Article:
“It was designed to shame people. I think it was absolutely uncalled for and that money they put into this anti-abortion monument could have done a lot of good somewhere else. It ties into patriarchal values and this idea that women’s bodies are meant to be controlled by men. It’s a broader issue that ties into violence against women, it ties into health care, it ties into safety.”

It ties into climate change! It ties into racism! It ties into tooth decay!

If one has no regrets or shame about snuffing out nascent human lives, then how does the monument shame you? The abortion argument is very difficult to win on a factual or ethical basis, but advocates have learned that “How dare you!” and “Shut up!” are very effective.

Actress Jameela Jamil certainly isn’t ashamed. She’s refreshingly honest…and scary. In a November Harper’s Bazaar interview with Gloria Steinem, she said,

“I’m very outspoken about the fact that I, similarly to you, feel very passionately about a woman’s right to choose I’m someone who’s had an abortion, and I feel like I need to make sure that we prove it’s not always just emergencies. People have abortions, sometimes a woman just wants her liberty, and we have to normalize that it’s okay just to make that choice for yourself, because your life is as important as a newborn life that doesn’t even exist yet.”

Wait, if it’s not living, then why do you have to kill it? Is it really a fair  to compare your avoiding an inconvenient responsibility or life disruption with another human being losing its life? Challenged on this, the actress responded on social media, “I SAID WHAT I FUCKING SAID and you’re clueless if you think I’m going to take it back. My life is more important to me than an unborn fetus’s one. Suck on THAT!”

Wait: I thought you said no life was involved.

This is the approximate level of thought, sensitivity and ethical analysis we hear from almost all pro-abortion activists. Basic competence and responsibility rules: if you can’t discuss a topic more articulately and thoughtfully than this, leave the issue to others. Here’s another one of Jamil’s clever arguments:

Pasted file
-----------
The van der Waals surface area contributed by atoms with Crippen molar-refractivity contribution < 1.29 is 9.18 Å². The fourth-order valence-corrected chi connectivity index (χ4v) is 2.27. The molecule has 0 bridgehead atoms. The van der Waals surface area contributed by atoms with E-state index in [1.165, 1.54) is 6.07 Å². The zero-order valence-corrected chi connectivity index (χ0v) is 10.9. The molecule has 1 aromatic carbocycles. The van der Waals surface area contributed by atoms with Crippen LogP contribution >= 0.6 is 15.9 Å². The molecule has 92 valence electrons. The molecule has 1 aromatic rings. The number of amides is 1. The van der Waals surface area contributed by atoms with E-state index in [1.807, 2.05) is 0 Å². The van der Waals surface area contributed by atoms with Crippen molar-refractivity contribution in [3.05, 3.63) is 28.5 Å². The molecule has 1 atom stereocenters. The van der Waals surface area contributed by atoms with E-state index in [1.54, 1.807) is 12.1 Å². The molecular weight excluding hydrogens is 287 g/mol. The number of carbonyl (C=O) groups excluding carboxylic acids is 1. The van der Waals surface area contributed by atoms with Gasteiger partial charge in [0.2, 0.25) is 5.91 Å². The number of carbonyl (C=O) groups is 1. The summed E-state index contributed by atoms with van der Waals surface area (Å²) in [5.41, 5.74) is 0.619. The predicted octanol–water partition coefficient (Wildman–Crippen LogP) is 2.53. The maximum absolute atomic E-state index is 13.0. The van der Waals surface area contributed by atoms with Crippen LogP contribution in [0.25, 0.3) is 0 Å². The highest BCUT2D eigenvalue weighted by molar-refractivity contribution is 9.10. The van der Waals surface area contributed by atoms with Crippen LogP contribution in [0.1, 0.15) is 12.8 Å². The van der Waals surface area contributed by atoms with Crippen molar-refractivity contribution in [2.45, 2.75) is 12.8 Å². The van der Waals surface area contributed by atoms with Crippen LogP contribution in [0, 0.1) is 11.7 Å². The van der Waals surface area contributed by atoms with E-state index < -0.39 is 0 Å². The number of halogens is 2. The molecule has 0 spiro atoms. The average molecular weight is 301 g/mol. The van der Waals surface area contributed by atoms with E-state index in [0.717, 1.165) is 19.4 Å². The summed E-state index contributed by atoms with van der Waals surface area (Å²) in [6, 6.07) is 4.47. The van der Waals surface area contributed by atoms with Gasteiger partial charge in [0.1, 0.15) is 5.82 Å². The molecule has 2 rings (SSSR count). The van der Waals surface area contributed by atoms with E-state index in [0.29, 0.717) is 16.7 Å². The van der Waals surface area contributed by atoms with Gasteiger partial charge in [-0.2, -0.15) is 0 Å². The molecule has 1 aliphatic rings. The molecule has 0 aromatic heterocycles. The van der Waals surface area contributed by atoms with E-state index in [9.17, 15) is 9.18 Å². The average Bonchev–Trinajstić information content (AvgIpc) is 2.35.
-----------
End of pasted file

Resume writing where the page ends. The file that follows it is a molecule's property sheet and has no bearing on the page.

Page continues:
Or better yet, why not just kill them too? Continue reading

Post Road Trip Ethics De-Brief, 11/20/2019, AND Morning Warm-Up, 11/21/2019

Bvuh.

Thinking is a chore right now, never mind typing.

We returned from a triumphant two-Darrow ethics program New Jersey tour, highlighted by the intense Darrow oratory performed by actor/legal instructor Paul Morella. This does a cynical ethics CLE presenter’s heart good: finding myself short of time, I asked the assembled NJ Bar members to vote on whether Paul should omit Darrow’s famous Leopold and Loeb closing argument, or Darrow’s own desperate plea for an acquittal when he faced a jury considering his own guilt of jury tampering in the 1911 MacNamara case. The group almost unanimously voted that we complete both closings, with my ethics commentary as well, bringing the program to an end almost a half hour later than scheduled. Nobody left, and believe me, in most CLE seminars, the lawyers seldom stay one second longer than they have to.

Brought a tear to my eye…

No rest in sight, though: tomorrow, I take an early flight to team up with rock guitar whiz and singer Mike Messer in Las Vegas for Ethics Rock Extreme. And I’m punchy now...

1. Well, maybe the NFL is learning…News item: The Miami Dolphins released already suspended running back Mark Walton on Tuesday, hours after he was arrested on charges of punching his pregnant girlfriend multiple times in the head. Walton had been serving a four-game suspension because of  three arrests before the season started. He was sentenced in August to six months’ probation after pleading no contest to a misdemeanor weapons charge.

Now let’s see if the Patriots sign him…